This one looks to be quite a bit earlier than 1956, but unfortunately we can't see the bailey bridge that would have been there at that time.  It does look like tram tracks in the road though doesn't it?
As you can see, the bandstand used to be located behind the war memorial, which can be accessed from Prospect Road, but I don't think it is there any more.  I stand to be corrected on this, but I believe it is now in a field behind the Sanford House building on Stade Street.  As previously said, the tank and field gun are now gone altogether, where?  Who knows.
This must be when the tank first arrived in town.  I hate myself for this, but someone must have sent this photo to me, and I can't find any notes with it.  I called the photo "WW1 Tank Uncle Bill Policeman Victory Loan" which tells me that it must be one sent by the niece or nephew of the policeman in the photograph.  If it was you, please drop me a line so I can credit the photograph properly.
On the corner of Princes Parade and Twiss Road stands the Hotel Imperial.  the photo above was supplied by Ian, who goes under the nickname of Detmold.  As you can see in the photo on the right, the Imperial, which  is now owned by the Mercure Group seems to be prospering despite the hard times in the tourist industry.  They have added a huge extension on the right, and have added Spa services to their list of things to attract guests.  It dates back to Victorian times, and is managing to keep up with the times by offering wedding and meeting services.  If your room is on this side, you have a fabulous unobstructed view of the sea.
Above left is a birds eye view of the back of the hotel.  Their grounds are extensive, and they offer golf and tennis if outdoor sport is your thing.  If you prefer being pampered indoors, they take care of you there too these days.  Prices start at £75 per night in 2012.  Here is their website:  http://www.mercure.com/gb/hotel-6862-mercure-hythe-imperial-hotel-spa/services.shtml and I'm not even getting paid to plug it!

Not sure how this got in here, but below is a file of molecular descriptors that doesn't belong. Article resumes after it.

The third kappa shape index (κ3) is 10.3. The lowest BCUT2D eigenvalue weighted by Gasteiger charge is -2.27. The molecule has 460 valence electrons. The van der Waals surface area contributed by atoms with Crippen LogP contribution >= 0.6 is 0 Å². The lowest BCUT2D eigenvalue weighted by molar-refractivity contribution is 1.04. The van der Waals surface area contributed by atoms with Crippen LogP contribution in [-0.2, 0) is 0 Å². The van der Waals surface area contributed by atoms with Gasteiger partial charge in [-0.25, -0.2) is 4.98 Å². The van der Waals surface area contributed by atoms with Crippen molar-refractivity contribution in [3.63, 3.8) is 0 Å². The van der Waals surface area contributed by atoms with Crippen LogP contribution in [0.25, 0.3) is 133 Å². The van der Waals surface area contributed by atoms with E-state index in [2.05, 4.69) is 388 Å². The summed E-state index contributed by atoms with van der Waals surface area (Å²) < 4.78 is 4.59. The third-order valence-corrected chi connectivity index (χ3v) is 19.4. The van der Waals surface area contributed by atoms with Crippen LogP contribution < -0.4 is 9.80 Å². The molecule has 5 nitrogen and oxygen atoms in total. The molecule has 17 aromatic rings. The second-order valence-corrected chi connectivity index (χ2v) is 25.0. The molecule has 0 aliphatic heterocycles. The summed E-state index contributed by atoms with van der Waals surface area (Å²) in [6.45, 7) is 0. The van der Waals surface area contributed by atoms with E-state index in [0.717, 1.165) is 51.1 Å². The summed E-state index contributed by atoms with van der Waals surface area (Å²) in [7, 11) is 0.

2008
I was checking in my Ward Lock guide from 1905-06 to see if the Imperial advertised their rates.  They didn't, they only mentioned that they had 120 rooms available.
However, most of the other hotels in the area at the time were ranging from 1/6d to 3/6d per night.  So prices have increased somewhat since then!
Update:  Received an e-mail from Nigel Dowe, Landlord of The Bell Inn, who said this:  "This mill never had sails, its a water mill and the mill race is to the left hand side of the mill as you face it .
The culvert for the mill runs under what was always known as Mill Lane (now for some unknown reason as Bell Inn Lane)and runs underneath the Bell Inn Below the fireplace in the lower bar.  The mill was and still is owned by the Marston family who owned the Imperial and Stade Court Hotels"

Nigel also kindly sent me a newspaper clipping which explains about this culvert, and what it was used for in the smuggling days, and about a dastardly double murder which took place there, the bodies were bricked up in the chimney of the pub.  Read all about it on the Pubs page.

Thank you very much Nigel!
Another hotel that looks better now than it did in the 70's is The Stade Court Hotel, now owned by Best Western, on the corner of Stade Street and West Parade.  As I had quoted prices at the Imperial, I thought I would look up the Stade Court to see where their's start, but got frustrated.  They insisted I enter dates, so put next January, as I thought that would be the cheapest, but it came back and told me that Hythe was very busy at that time of year, and they were sold out!  OK then.
The Mount Restaurant above is now A Cut Above hairdressers below, in Mount Street.
'This is none other but the house of God, and this is the Gate of Heaven'  This is what it reads over the archway in this 1905 photograph of the inside of St. Michaels & All Angels Mission Church which is still located at the junction of Stade Street and Portland Road.  I couldn't get a modern photo of the inside, but here are a couple of the outside.
St Michael's Church is situated in the most convenient and accessible spot. Erected on a triangular site at the junction of Stade Street and Portland Road and adjacent to the Town Bridge, it cannot escape the notice of the passer-by. Lovingly referred to as the 'tin tabernacle' (or 'Tin Tab') because of its timber frame and corrugated iron construction, it is one of the few survivors of 'temporary' or prefabricated buildings erected at the end of the Victorian era.